By allowing ads to appear on this site, you support the local businesses who, in turn, support local journalism.
A new way to learn
Program aims to meet needs of each student
4 New Way Learning pic 3
Kilough Elementary teacher Teresa Conowal conducts a daily writing workshop about story plots and how they are used. Conowal teaches her second-graders that they are all authors, an approach that builds confidence and helps each student become an independent writer. - photo by Photo/Elizabeth Hamilton

Teresa Conowal says her job has changed drastically over the past four to five years.


“I spend time getting to know my students, so that I better understand the way that they obtain information,” said Conowal, a second grade teacher at Kilough Elementary School. “I view myself as their guide rather than just the person charged with delivering information.”


Three years into the program, Dawson County teachers are pleased with the results of an intervention-based curriculum designed to meet the learning needs of each student in a classroom.


“Different children learn in different ways,” said Lonnie Trahan-Dikowski, director of special education.


Trahan-Dikowski added that this curriculum aims to see that all students get the best education possible, one that is unique to their way of learning.


Conowal said she has come to understand that “good test scores are not by accident, but are always intentional.”


“I share my expectations with students, show them what we will be learning in the next few weeks and revisit it daily to make sure that they know when we get to the end.”


Known as the Georgia Student Achievement Pyramid of Interventions, the curriculum is based on state performance standards and provides expectations for assessment, instruction and student work for each grade level and subject area.


Lois Zangara, principal at Kilough Elementary, said the intervention pyramid is “designed to determine the performance levels of students for the teacher to decide how to meet each student’s needs to maximize achievement for all students in the classroom.”


As an example, a teacher assesses her students to determine where each one is performing before beginning a math unit.


The teacher then divides the students into groups, based on how they fared.


From there, she uses different materials to monitor her students as they master a concept, such as money.


“Some of my students could not identify coins, some could tell the value but couldn’t make change, and some could do all,” Conowal said. 


She went on to say that by using small group instruction with appropriate materials for the learning level of each group, she could better monitor the progress of each student in her class.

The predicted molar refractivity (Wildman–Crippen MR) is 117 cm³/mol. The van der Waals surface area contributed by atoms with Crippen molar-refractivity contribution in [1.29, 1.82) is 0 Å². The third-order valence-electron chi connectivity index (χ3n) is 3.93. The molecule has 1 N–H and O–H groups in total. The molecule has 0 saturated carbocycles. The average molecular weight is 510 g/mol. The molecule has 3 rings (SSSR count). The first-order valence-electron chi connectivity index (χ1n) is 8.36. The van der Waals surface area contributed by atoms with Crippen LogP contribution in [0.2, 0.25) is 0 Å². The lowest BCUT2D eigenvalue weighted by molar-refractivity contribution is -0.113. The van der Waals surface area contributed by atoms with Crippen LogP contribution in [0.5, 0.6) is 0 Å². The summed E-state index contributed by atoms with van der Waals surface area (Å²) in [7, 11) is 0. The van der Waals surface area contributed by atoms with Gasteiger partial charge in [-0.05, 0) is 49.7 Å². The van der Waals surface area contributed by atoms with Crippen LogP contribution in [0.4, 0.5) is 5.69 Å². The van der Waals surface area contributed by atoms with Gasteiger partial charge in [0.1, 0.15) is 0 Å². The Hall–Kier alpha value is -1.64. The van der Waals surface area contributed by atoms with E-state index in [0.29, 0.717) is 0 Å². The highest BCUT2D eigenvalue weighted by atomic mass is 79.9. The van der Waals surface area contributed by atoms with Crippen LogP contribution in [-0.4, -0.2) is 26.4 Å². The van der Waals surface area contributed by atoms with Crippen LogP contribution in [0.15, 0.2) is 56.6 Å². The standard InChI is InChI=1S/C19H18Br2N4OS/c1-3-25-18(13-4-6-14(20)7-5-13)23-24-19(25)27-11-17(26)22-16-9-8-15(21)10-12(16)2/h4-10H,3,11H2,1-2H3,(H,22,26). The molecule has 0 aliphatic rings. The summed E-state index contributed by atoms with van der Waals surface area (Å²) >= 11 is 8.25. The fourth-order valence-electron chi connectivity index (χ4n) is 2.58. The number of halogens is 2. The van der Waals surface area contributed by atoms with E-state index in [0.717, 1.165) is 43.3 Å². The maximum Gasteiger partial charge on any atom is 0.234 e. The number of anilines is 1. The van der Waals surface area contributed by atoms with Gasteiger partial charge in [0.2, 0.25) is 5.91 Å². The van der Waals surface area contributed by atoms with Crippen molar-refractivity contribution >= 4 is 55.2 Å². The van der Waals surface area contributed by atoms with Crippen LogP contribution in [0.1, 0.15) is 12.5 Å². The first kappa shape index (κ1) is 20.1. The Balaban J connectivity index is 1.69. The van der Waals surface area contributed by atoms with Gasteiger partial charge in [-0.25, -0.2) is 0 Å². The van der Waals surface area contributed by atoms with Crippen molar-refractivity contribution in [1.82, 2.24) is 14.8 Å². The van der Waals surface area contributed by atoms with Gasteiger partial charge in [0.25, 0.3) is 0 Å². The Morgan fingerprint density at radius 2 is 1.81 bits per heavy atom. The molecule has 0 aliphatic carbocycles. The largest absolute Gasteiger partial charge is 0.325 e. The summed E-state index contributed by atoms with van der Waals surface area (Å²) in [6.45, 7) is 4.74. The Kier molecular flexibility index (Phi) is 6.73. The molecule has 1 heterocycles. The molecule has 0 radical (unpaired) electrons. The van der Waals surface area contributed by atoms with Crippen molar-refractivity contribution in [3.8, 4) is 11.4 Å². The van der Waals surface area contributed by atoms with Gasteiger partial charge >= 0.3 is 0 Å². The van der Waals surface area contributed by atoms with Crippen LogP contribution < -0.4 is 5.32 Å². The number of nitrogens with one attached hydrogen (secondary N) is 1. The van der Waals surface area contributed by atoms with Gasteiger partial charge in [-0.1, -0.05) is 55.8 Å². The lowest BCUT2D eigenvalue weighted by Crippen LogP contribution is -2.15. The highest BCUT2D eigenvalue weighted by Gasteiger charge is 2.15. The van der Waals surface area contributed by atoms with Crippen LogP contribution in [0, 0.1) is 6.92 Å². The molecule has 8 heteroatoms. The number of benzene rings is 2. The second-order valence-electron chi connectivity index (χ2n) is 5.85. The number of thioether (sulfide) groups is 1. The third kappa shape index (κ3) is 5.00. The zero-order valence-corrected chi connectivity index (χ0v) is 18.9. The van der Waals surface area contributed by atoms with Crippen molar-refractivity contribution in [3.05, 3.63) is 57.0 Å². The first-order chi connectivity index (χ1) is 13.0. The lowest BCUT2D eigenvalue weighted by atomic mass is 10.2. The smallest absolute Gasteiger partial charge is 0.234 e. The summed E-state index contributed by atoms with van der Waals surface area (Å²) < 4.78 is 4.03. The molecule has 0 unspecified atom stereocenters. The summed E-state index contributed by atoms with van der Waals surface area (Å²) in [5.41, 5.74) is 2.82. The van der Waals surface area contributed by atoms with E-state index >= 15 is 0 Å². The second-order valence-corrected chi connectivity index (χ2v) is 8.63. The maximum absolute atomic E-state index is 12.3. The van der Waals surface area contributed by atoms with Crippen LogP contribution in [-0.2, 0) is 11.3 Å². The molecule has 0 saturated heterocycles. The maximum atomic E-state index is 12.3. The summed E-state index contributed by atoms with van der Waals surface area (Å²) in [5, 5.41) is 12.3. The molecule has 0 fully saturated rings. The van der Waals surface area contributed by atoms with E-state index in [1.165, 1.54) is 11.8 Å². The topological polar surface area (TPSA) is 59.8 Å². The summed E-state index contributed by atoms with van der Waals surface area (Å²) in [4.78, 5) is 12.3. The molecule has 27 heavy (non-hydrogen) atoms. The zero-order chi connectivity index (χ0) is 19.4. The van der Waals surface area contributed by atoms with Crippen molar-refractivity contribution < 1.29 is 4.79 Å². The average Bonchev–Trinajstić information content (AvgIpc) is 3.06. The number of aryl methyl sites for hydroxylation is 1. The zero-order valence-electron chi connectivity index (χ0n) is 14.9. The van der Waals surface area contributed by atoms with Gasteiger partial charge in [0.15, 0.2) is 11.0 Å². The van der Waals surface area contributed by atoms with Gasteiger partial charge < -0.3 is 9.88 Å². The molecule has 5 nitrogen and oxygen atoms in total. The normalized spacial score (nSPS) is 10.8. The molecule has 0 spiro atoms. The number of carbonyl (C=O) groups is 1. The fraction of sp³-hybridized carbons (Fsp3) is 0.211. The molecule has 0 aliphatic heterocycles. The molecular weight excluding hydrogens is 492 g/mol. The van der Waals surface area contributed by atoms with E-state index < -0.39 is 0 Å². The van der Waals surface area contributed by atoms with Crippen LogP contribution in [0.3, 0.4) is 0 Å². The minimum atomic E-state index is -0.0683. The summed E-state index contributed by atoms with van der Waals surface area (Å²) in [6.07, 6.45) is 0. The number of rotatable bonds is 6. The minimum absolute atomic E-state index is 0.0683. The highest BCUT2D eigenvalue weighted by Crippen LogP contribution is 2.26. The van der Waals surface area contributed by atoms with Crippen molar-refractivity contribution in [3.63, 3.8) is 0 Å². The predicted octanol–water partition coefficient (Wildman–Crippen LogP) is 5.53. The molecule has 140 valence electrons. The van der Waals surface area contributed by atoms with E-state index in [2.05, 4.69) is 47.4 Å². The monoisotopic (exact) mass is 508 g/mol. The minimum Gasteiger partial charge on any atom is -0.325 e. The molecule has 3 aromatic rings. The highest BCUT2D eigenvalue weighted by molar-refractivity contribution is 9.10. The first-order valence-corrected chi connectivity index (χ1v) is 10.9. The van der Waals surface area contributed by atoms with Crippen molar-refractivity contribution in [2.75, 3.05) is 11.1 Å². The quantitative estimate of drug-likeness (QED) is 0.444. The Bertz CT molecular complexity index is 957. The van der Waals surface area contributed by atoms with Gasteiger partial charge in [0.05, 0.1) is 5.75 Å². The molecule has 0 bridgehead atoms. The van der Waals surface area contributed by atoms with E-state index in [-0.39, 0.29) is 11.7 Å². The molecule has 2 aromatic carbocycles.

Zangara gave an example of a kindergarten class where 15 of 19 students are reading, another student is reading at a second-grade level and the the other three cannot read or are struggling to do so.


“This intervention program allows us to meet the needs of the student reading at a second-grade level by providing material that will continue to challenge the student, as well as provide extra help for the students who need help with reading to be brought up to meet the performance standards with the rest of the class,” Zangara said.


Extra help is worked into the school day, as well as specific scheduled times before and after school hours during the week.


“We have 50 kids in our after-school intervention program, and we have about 25 to 30 during the morning intervention time,” said Roxanne Fausett, principal at Robinson Elementary.


Fausett said the classes before and after school are for students struggling to meet standards in any subject area.


According to Fausett, the morning intervention class has 25 to 30 students who spend about 30 minutes in the computer lab.


“Study Island is an online, Web-based program that helps students struggling with reading and math,” Fausett said. “They are playing games, but they are learning and the games help them with mastering specific skills.”


Julia Mashburn, principal at Black’s Mill Elementary, said the curriculum approach has been “a huge initiative, as well as a big learning curve.”


“Gone are the days where students sit in a row with instruction being delivered in a ‘one-size-fits-all’ model by the teacher,” she said.


Mashburn said instruction is now planned more at the student’s individual level and there are flexible groupings within the class or grade.


Conowal said the new system is a departure from the quality core curriculum, which “felt like you were on a train, zooming as fast as you could to get to the end of the hundreds of things that were required to teach the students in one year.”


She said the old approach touched only on information and skills, with little time for students to apply what they knew to new situations. The new format allows students at all levels to get the skills they need to excel.


E-mail Elizabeth Hamilton